British Library Cyberattack: Rhysida Hackers Claim Responsibility
The Rhysida ransomware gang has claimed responsibility for the extensive cyberattack on the British Library in October of this year. The cybercriminals assert they have stolen confidential data and have already commenced auctioning it. The initial bid stands at 20 bitcoins (BTC), approximately equivalent to $745,000.
On the group’s leak site, samples of the purloined information were discovered, including passport scans and other documents believed to be official employment papers for HM Revenue and Customs (HMRC) in the United Kingdom. Rhysida asserts that the auction winner will become the sole possessor of this data, pledging that the information will not be resold. However, there are no guarantees that Rhysida has not retained copies of the data or that they won’t use it for other purposes.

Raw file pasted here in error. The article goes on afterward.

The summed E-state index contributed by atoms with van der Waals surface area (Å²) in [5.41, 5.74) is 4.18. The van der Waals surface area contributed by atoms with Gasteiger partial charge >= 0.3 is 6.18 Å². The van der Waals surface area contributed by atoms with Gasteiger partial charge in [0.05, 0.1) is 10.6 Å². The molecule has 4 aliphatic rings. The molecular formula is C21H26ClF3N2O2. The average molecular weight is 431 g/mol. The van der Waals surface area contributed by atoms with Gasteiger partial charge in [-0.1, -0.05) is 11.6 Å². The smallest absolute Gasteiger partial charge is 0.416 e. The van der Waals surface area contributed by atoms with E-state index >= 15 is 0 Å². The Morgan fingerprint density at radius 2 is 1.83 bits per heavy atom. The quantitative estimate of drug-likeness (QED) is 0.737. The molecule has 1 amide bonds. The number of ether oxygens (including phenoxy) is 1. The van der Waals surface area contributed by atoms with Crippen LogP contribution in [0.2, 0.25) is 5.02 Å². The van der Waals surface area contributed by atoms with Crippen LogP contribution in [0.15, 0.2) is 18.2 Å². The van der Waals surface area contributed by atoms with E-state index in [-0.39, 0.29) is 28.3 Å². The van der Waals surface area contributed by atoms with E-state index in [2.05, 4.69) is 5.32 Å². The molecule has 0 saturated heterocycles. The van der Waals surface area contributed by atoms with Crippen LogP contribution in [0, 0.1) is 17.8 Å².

The British Library confirmed that it experienced a major disruption in its IT systems in late October due to a cyberattack. However, the library has yet to comment on Rhysida’s claims. Since the attack, the library has faced significant challenges: electronic payments have been disabled, visitor access to Wi-Fi has been unavailable, and book ordering services have been restricted.
Even after confirming the ransomware attack, the full extent of the damage remains unclear. The library has informed the public through social media about its efforts to resolve the issue. It can be speculated that Rhysida’s statement claiming responsibility for the attack, released several weeks after the incident was confirmed, may indicate the failure of ransom negotiations.
Experts link Rhysida’s activities to other well-known hacker groups, such as Vice Society, noting similarities in their tactics, techniques, and procedures (TTPs). Rhysida is believed to operate under the model of ‘Ransomware-as-a-Service’ (RaaS) and employs double extortion methods, as in the case of the British Library, disguising their activities as regular network traffic.